US Increases Cooperation With Nigeria in Fight Against Boko HaramMay 10, 2016 in Nigeria
US officials have disclosed that the United States administration is seeking to approve a sale of as many as twelve A-29 Super Tucano light attack aircraft to Nigeria to aid in its battle against Boko Haram, in a vote of confidence in President Muhammadu Buhari’s drive to reform the country’s corruption-tainted military.
According to the officials, Washington is also dedicating more intelligence, surveillance and reconnaissance assets to the campaign against the Islamist militants in the region and plans to provide additional training to Nigerian infantry forces. The possible sale, which the officials indicated was favoured within the US administration but which is still subject to review by Congress, effectively underscores the deepening US involvement in helping governments in northern and western Africa combat extremist groups. US Navy Vice Admiral Micahel Franken, a deputy commander of the Pentagon’s Africa Command, told a Washington forum last week that there are now 6,200 US troops, most of them Special Operations Forces, who are operating from 26 locations across the African continent.
The widening US military cooperation is apolitical victory for Nigerian President Buhari, who took office in May last year on a pledge to crack down on the rampant corruption that has undermined the armed forces in Africa’s most populous country. According to one US official, “the Buhari administration I think has really reenergized the bilateral relationship in a fundamental way.” The previous Nigerian government under former president Goodluck Jonathan had scorned the United States for blocking arms sales partly because of human rights concerns. It had also criticized Washington for failing to speed the sharing of intelligence. The souring relations hit a low at the end of 2014 when US military training of Nigerian forces was abruptly halted. This however is changing under Buhari’s administration, whose crackdown on corruption has led to a raft of charges against top national security officials in the previous government. Many of the funds alleged to have been misused and siphoned off by corrupt Nigerian officials under Jonathan’s government were earmarked for the fight against Boko Haram, which ahs killed thousands in northeastern Nigeria and neighboring countries over the last seven years and which pledged loyalty to the so-called Islamic State (IS) group last year. The accused officials include Nigeria’s former chief of defense staff, who last month pleaded not guilty to using money allocated for Nigeria’s air force to purchase a mansion and a commercial plot of land and to build a shopping centre. A second US official has disclosed that “Buhari made clear from the get-go that his number one priority was reforming the military to defeat Boko Haram…And he sees us as part of that solution.” However officials have noted that serious human rights abuses committed by security forces, which include police, increased in 2015, according go the US State Department’s annual human rights reports.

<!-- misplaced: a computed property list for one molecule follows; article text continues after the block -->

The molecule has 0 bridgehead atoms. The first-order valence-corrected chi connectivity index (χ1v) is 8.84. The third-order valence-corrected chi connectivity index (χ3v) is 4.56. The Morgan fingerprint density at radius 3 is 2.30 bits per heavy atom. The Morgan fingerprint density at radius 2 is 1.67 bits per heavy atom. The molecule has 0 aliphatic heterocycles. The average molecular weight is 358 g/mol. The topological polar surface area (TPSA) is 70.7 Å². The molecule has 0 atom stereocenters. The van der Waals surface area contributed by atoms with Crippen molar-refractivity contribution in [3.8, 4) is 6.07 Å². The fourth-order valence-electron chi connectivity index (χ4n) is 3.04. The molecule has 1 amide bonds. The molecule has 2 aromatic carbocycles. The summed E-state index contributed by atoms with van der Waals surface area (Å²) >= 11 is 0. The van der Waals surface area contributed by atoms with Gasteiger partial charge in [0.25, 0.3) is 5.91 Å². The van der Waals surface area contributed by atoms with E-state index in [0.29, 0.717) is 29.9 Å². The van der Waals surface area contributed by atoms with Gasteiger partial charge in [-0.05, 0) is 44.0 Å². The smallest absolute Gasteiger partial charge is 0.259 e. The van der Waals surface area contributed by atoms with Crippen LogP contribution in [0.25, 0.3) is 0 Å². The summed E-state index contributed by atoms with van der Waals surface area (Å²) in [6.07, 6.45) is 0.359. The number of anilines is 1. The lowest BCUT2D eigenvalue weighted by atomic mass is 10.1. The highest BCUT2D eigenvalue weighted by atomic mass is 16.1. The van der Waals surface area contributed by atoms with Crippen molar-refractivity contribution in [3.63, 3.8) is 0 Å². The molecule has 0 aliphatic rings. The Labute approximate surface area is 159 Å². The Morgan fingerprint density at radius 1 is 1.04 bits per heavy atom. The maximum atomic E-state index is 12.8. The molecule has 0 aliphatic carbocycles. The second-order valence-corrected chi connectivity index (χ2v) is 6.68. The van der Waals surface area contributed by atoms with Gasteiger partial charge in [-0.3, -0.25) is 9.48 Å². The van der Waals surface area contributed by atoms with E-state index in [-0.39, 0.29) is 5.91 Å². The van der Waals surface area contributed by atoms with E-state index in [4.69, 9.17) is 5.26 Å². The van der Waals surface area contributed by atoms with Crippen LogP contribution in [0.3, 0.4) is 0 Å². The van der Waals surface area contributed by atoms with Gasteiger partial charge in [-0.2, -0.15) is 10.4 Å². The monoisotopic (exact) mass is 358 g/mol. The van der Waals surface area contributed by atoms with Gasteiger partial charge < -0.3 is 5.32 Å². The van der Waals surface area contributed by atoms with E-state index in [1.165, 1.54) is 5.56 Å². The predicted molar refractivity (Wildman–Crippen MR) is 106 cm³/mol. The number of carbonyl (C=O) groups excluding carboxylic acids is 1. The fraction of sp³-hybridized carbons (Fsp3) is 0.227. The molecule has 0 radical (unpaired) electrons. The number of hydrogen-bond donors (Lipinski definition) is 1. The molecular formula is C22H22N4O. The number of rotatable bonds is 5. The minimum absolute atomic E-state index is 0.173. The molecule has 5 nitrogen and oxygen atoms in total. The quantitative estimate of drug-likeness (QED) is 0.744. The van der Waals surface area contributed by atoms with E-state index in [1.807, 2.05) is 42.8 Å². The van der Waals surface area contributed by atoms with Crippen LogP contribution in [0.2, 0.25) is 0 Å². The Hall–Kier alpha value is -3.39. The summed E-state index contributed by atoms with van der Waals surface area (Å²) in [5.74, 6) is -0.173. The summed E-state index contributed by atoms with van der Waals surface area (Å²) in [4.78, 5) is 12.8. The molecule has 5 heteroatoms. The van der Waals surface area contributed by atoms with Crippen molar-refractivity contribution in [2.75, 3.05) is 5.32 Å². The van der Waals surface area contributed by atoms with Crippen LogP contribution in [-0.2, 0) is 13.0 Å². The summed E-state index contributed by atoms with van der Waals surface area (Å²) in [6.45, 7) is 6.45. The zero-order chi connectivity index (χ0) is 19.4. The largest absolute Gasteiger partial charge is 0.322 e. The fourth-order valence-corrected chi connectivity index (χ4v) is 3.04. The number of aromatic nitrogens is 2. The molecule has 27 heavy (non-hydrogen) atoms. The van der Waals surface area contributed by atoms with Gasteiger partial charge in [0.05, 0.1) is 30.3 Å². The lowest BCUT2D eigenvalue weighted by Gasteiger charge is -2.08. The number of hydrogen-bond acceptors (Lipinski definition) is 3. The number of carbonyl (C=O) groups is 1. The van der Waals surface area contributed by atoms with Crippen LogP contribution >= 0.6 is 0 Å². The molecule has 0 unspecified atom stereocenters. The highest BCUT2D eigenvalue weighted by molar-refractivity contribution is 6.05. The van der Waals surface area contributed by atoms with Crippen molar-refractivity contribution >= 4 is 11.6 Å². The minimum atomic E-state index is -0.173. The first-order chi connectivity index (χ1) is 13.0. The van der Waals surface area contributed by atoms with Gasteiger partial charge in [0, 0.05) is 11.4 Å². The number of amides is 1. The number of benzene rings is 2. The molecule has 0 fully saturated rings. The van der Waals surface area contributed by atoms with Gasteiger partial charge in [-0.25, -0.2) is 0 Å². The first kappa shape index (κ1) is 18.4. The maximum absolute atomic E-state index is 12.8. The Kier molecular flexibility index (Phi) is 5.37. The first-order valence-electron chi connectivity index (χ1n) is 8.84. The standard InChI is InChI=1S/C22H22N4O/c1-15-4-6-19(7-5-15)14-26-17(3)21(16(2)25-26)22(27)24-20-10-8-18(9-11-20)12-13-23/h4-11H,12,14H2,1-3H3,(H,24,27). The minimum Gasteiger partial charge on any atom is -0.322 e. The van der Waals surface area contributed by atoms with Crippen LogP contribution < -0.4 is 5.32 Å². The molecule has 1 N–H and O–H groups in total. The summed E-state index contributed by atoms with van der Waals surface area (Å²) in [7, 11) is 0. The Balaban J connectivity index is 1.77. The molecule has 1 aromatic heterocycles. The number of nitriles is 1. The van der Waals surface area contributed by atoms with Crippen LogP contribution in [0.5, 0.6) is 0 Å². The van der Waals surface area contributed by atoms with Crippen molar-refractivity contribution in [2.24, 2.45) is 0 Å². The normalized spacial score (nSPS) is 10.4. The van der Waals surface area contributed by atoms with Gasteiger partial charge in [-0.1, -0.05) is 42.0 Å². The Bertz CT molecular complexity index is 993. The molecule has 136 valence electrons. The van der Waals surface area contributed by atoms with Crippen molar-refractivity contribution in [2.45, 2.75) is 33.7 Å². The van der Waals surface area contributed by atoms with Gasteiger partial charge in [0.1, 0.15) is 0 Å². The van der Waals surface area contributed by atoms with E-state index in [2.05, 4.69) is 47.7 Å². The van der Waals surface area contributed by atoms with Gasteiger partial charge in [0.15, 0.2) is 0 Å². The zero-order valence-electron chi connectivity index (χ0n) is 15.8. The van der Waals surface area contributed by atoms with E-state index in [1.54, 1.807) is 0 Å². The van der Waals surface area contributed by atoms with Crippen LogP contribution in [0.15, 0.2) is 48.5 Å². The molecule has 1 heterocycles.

The US Congress has not yet been formally notified of the possible US approval of the sale of Embraer’s A29 Super Tucano turboprop aircraft to Nigeria. The Tucanos can be used for training, surveillance or attack and can be armed with two wing-mounted machine guns and can carry up to 1,550 kg (3,417 pounds) of weapons. One production line for the Super Tucano is located in Florida, where it is built with US firm Sierra Nevada Corp. According to one of the US officials, the aircraft that would be sold to Nigeria come with a “very basic armed configuration.” The sale of the aircraft could offer Nigeria a more maneuverable aircraft that can stay aloft for extended periods to target Boko Haram formations. While officials have not disclosed the cost of the planes to be sold to Nigeria, a contract for twenty similar aircraft, which was sold to Afghanistan, was valued at about US $428 million at the time that it was announced in 2013.
African armies routed Boko Haram from much of its self-proclaimed caliphate in northeastern Nigeria last year. However its fighters have since regrouped and have intensified their attacks in the Lake Chad Basin region, threatening regional security despite the creation of a 9,000-strong African multinational force to counter it. One US official has indicated that the US military expects to train a second Nigerian infantry battalion once the current group completes its training later this year. While US officials have not specified what type of additional intelligence, surveillance and reconnaissance assets would be provided to bolster the regional fight against Boko Haram, they have acknowledged that they have a tough task combating the group, which is sending women and children strapped with explosives to blow up civilian targets, such as bus stops and market places.